The linear polysaccharide chitosan, commonly used in dressings, hydrogels, and nerve regeneration implants, is now being eyed by researchers for an entirely new medical purpose: birth control. According to a paper recently published in Science Translational Medicine, the shellfish-derived compound has proven crucial to developing a new non-hormonal contraceptive, as it organically reinforces the vaginal mucus barrier. A test using the gel in eight ovulating sheep saw only one of them with sperm in its uterus by the end of the treatment, but only two sperm total were found.
“This study demonstrates the basis for a new mechanism of action for contraception. This would be the first one since hormonal contraception in the 1960s,” said Dr. Thomas Crouzier of Sweden’s Royal Institute of Technology, who also led the research effort. “This could mean topical reinforcement of cervical mucus could be the basis for a new class of contraceptives and finally provide a very desirable alternative for the millions of women wanting better non-hormonal alternatives.”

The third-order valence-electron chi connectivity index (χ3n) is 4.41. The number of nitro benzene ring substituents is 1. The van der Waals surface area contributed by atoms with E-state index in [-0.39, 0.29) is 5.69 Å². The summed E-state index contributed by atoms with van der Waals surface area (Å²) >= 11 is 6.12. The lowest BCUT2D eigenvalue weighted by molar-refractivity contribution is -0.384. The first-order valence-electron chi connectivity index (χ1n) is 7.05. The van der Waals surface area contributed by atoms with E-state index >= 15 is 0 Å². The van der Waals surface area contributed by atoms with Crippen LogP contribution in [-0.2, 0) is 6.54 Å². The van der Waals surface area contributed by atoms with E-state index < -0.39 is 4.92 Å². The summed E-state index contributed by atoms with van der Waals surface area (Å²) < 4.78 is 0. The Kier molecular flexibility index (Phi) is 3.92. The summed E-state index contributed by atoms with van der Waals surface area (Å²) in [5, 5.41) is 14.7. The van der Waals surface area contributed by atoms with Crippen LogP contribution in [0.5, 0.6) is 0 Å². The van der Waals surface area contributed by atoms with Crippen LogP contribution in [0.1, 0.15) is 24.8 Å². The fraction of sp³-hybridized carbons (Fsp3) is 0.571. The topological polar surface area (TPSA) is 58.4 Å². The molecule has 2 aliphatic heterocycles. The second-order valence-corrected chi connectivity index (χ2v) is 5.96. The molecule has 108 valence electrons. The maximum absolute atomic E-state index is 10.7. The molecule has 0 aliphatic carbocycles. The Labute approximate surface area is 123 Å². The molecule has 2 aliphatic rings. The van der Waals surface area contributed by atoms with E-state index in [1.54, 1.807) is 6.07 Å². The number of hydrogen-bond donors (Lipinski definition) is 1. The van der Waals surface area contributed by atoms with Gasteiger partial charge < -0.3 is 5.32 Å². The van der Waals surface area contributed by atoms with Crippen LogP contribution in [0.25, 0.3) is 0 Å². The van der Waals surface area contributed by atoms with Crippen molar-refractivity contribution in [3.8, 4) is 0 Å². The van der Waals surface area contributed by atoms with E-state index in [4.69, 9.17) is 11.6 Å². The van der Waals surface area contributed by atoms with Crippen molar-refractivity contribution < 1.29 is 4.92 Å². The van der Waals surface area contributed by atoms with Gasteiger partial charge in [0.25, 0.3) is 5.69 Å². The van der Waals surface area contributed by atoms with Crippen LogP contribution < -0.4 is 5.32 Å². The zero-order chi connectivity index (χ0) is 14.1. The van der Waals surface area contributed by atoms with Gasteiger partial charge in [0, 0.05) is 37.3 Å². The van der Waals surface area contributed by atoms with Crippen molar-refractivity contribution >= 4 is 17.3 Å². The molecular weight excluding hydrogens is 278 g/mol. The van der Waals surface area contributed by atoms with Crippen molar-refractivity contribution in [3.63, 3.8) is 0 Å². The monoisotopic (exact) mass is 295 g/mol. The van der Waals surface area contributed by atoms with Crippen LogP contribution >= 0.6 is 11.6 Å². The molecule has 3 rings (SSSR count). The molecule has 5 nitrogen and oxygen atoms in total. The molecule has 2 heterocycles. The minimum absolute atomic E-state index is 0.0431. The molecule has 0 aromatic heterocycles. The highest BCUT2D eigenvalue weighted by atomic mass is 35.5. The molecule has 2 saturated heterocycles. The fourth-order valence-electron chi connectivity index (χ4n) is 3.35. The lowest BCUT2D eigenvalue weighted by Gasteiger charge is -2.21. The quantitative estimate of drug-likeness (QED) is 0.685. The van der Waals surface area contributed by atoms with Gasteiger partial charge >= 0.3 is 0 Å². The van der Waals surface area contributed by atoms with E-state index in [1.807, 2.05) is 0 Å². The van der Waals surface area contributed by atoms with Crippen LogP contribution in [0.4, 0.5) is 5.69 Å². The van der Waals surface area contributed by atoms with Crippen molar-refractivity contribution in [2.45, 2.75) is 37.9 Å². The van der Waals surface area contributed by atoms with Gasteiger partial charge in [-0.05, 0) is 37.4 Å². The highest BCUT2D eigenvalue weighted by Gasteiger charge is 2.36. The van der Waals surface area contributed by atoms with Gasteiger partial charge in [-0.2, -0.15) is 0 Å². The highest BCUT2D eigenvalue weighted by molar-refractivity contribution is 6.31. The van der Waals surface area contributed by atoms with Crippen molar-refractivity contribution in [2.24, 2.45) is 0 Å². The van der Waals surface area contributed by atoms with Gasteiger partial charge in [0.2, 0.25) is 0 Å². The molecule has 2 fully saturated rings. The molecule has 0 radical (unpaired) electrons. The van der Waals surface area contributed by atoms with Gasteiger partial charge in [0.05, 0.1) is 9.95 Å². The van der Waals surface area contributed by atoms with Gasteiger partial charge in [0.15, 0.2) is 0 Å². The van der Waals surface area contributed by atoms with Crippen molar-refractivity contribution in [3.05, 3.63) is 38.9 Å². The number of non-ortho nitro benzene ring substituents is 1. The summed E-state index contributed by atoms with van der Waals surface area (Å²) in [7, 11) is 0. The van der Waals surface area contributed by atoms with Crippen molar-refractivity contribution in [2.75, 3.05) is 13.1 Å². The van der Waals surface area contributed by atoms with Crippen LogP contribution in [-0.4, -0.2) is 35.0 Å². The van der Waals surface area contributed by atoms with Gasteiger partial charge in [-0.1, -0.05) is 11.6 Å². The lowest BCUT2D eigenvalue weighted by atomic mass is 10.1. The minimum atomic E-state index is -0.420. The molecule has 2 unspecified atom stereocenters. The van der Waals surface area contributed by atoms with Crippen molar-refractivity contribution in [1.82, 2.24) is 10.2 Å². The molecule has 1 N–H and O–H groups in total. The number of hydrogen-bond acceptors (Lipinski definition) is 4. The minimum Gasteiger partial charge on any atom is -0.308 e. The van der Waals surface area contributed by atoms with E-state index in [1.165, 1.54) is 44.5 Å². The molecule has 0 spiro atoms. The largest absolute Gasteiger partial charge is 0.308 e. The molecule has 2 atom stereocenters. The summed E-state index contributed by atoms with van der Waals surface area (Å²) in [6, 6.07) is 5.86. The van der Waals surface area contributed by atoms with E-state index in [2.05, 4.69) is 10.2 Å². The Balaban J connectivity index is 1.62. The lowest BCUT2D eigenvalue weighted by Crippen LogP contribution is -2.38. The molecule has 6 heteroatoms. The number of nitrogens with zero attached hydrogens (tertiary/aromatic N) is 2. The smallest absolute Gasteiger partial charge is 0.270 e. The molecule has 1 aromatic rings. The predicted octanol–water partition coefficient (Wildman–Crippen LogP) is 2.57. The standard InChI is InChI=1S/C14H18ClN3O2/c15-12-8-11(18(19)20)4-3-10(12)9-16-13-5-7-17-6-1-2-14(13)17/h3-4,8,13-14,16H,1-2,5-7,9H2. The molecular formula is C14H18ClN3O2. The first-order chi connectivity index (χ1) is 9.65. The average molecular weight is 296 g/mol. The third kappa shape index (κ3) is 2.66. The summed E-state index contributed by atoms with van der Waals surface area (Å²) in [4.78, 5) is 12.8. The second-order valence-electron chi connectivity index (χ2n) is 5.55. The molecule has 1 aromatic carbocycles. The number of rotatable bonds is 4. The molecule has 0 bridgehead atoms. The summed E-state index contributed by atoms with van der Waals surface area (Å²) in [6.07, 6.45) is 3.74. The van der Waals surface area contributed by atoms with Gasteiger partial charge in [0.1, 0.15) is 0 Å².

The idea was hatched by an entrepreneur who had been looking into what might constitute the ideal contraceptive from the perspective of the user, but didn’t have a handle on what technology would fit into the solution. Dr. Crouzier brought in the concept of mucus engineering, and it was quickly apparent that the two had a potential breakthrough on their hands.
A company known as Cirqle Biomedical was launched in 2018 to take the product through development, and it recently stepped into a $360 million research and licensing agreement with Merck offshoot Organon, which focuses on reproductive health and makes Nexplanon and NuvaRing — two popular, if traditional, contraceptives.
Organon is now tasked with helping to complete preclinical studies for the chitosan contraceptive, with the ultimate goal of advancing it into clinical trials in the near future.